Federal File: Advice on Drug Abuse; Cooperation; Grahm Going

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High-school students from around the country last week told Secretary of Education William J. Bennett their concerns about the major education issues of the day, and much of the talk focused on school discipline and drug abuse among youths.

Mr. Bennett met with about 150 students who were in Washington under the sponsorship of the Close-Up Foundation, which brings young people from across the country to the capital to learn about U.S. government.

The students--from Indianapolis, Seattle, a number of towns in Wisconsin, and the Virgin Islands--had been asked by the Secretary's office to read Federalist Paper Number 10 and be prepared to talk with him about the essay, which he cites regularly in his speeches.

But the discussion soon turned to other issues when it turned out that only a handful had completed the "homework" assignment.

Most of the students in the audience--asked if the use of drugs in their schools was "very serious," "medium-serious," or "not serious"--said the problem was "very serious."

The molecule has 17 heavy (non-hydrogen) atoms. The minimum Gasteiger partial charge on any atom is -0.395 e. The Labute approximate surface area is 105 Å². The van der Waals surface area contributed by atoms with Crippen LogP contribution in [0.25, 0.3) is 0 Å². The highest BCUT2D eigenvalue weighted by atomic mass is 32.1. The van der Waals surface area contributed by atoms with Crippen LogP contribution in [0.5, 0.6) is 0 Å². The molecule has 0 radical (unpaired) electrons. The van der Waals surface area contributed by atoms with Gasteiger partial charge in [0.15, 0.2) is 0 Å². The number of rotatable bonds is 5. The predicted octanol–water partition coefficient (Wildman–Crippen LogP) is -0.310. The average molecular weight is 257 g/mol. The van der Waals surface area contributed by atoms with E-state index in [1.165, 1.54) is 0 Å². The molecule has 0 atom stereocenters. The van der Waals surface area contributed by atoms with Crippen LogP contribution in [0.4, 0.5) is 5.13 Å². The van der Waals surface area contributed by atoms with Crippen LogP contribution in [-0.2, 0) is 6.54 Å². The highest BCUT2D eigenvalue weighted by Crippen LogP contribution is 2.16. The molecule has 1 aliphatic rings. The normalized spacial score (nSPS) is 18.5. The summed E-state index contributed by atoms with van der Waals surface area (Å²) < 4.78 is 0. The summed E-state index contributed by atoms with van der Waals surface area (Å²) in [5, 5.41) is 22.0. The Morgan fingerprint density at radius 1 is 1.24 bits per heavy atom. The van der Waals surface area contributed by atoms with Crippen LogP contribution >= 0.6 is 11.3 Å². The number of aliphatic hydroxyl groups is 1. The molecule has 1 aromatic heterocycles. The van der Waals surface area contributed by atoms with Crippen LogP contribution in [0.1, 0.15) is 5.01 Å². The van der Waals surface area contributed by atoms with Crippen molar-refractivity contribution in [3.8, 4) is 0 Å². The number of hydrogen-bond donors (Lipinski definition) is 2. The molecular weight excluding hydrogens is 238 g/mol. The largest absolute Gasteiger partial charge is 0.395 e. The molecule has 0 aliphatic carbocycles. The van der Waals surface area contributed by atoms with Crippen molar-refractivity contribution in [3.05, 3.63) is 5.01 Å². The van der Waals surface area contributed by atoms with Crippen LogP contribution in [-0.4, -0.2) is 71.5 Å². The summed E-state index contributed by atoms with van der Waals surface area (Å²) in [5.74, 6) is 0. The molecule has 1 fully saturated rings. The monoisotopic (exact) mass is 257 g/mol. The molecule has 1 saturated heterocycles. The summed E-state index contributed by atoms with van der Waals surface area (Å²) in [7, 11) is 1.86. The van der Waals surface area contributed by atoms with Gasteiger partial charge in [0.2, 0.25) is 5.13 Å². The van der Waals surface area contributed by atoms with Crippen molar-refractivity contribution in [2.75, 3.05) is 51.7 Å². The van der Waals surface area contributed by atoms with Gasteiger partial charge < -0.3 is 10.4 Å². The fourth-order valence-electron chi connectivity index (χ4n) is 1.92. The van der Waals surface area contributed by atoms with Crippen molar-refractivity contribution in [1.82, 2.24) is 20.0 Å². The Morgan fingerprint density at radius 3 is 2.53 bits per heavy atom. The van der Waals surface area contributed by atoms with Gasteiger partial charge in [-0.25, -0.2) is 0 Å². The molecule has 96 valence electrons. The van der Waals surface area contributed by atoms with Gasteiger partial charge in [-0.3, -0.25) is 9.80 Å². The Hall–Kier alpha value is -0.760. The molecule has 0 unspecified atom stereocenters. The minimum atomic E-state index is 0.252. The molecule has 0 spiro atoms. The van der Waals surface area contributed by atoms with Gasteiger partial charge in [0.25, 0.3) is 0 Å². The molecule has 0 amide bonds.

Said Gerald White, an 11th-grade student at Beloit Memorial High School in Beloit, Wis.: "Drugs are very easy to get. If you could cut the availability down, you might see a change."

Several pupils praised the peer-counseling programs that they said are in place in their schools as a way to help students with drug problems.

Others said they thought "rigid enforcement" of anti-drug laws by undercover investigators, police-liaison officers, and administrators, although unpleasant, helped address the problem.

Mr. Bennett and the National Education Association appear to be following the course that they agreed upon earlier this year--one of coexistence rather than confrontation.

In what nea officials described as conciliatory acts, Mr. Bennett granted an interview to nea Today, the association's monthly, and delivered what was described as an upbeat, noncontroversial speech before leaders of the union earlier this month. The interview will be published in the June edition of nea Today.

Anne M. Graham, a top aide to Mr. Bennett, is a leading candidate to fill a vacancy on the five-member Consumer Product Safety Commission, Administration sources say.

An Education Department source said last week that Ms. Graham, the assistant secretary for legislation and public affairs, has already drafted her letter of resignation.

The White House said that President Reagan, who was in Europe last week, had not nominated a new commissioner as of last Thursday, but a spokesman for the consumer agency confirmed that Ms. Graham is in the running for the commissioner's slot.

Ms. Graham, who has worked as a press aide in the Senate and in the Nixon and Ford Administrations, had no comment on the reports last week.--ab & jh

Vol. 04, Issue 34

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